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Reply #33 posted 07/18/17 6:04am

OldFriends4Sal
e

avatar

moderator

pdiddy2011 said:

I think his later career, since Musicology, is pretty well respected, sales numbers just don't show it because the social media era began and Prince didn't play that game well. Prince would still drop a few gems, even really late in his career, and he garnered MUCH respect because people knew he could still drop a few gems. IMO it is pretty likely his [overall] career would have been more respected if he hadn't had the PUBLIC feud with WB. IMO the two things that brought Prince the most ridicule was the 'Slave' and the name change to 'Symbol'. Those two particular periods made Prince the butt of countless jokes and ushered in a period of him not being taken seriously for SEVERAL years, even though he spit more than a few gems during those periods and for several years thereafter. I don't think it was until Musicology gained so much momentum that Prince came out of the shadow of the 'Slave' and 'Symbol' eras. Working his way out of the shadows of those eras garnered, even more, respect later in his career. So in response to your question, OP, maybe, maybe not. lol

I thought it was mostly the performer(live) Prince that was getting the respect, not the music.

#IDEFINEME #ALBUMSSTILLMATTER

A Liar Shall Not Tarry In My Presence
I will make you cyber shit in your pants!
What's the matter with your life
Is poverty bringing U down?
Is the mailman jerking U 'round?
Did he put your million dollar check
In
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Reply #34 posted 07/18/17 6:11am

OldFriends4Sal
e

avatar

moderator

novabrkr said:

purplerabbithole said:

Warner Brothers might have gotten him to pick the best songs from the sessions that led to the over-inflated Emancipation album. There is a very good 11 or 12 song album in that box set. YOu are leaving out 94 and 95. Warner Brothers might have better backed the Gold Experience (with TMBGITW being on that album, I think GE could have been a hit equivalent to Diamonds and Pearls).

Rave for all its flaws still could have been a bit more of a hit if it had gotten proper promotion.

I see your point about the oddball release strategies but those strategies would have been probably avoided had he been on good terms with WB and listened to their suggestions to not flood the market. They might have encouraged him to pick the best songs from Crystal Ball and New Power Soul and put out just one album. They might have pegged The Truth and one nite alone as 'unplugged' albums worthy of real distribution. The songs in Chaos and Disorder and the Undertaker might have been more polished and the best of the lot might have been featured on one solid well promoted albums. The songs were there, in my opinion, to work with and the songs were there to be discarded or kept in the vault to be improved later on.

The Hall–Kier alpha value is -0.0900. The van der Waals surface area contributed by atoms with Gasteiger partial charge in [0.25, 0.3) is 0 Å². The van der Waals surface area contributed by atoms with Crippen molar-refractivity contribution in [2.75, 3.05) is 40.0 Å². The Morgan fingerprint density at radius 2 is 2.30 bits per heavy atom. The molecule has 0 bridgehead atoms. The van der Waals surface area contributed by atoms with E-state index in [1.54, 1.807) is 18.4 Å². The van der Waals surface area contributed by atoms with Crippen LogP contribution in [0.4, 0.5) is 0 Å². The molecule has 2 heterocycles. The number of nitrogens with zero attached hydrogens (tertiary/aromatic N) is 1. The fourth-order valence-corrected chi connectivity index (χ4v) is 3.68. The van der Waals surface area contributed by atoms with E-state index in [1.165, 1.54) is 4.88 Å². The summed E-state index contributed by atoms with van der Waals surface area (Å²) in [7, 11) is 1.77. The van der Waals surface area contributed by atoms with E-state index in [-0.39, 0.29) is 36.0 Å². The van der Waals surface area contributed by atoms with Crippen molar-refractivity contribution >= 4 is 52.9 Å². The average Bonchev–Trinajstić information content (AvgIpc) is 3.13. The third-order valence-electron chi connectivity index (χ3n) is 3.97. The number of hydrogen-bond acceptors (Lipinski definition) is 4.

[Edited 7/17/17 9:31am]


My post wasn't really a reply to the question the OP posed here, I realize that now. lol

I suppose what I was trying to articulate with my post was that Prince didn't seem to even have "the drive" to put out commercially successful products post-94/95. Continuing to work with WB would have just subjected him to the type of pressure of being "a pop superstar" that he was essentially trying to get rid of.

If U look at his career up to 1996 the Gold Experience... Prince always promote the new music fully along with other hits and such. After WB starting with Emancipation(the album he was born to make) he rarely promoted the new music. 3 discs of music from his 1997 album and he probably only did 5 songs at the most in the concerts. And after that it seemed he just relaxed on the 'hits'
.
By 1999/2000 he was doing the Paisley Park Celebrations and believe as a result we started hearing more covers following in his shows(I could be wrong on that) ONA/Rainbow Children was the one album he really promoted live. This is the album that showed Prince was really inspired. But after that again, not much promotion of the current album songs.

#IDEFINEME #ALBUMSSTILLMATTER

A Liar Shall Not Tarry In My Presence
I will make you cyber shit in your pants!
What's the matter with your life
Is poverty bringing U down?
Is the mailman jerking U 'round?
Did he put your million dollar check
In
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Reply #35 posted 07/18/17 6:20am

laurarichardso
n

OldFriends4Sale said:



pdiddy2011 said:


I think his later career, since Musicology, is pretty well respected, sales numbers just don't show it because the social media era began and Prince didn't play that game well. Prince would still drop a few gems, even really late in his career, and he garnered MUCH respect because people knew he could still drop a few gems. IMO it is pretty likely his [overall] career would have been more respected if he hadn't had the PUBLIC feud with WB. IMO the two things that brought Prince the most ridicule was the 'Slave' and the name change to 'Symbol'. Those two particular periods made Prince the butt of countless jokes and ushered in a period of him not being taken seriously for SEVERAL years, even though he spit more than a few gems during those periods and for several years thereafter. I don't think it was until Musicology gained so much momentum that Prince came out of the shadow of the 'Slave' and 'Symbol' eras. Working his way out of the shadows of those eras garnered, even more, respect later in his career. So in response to your question, OP, maybe, maybe not. lol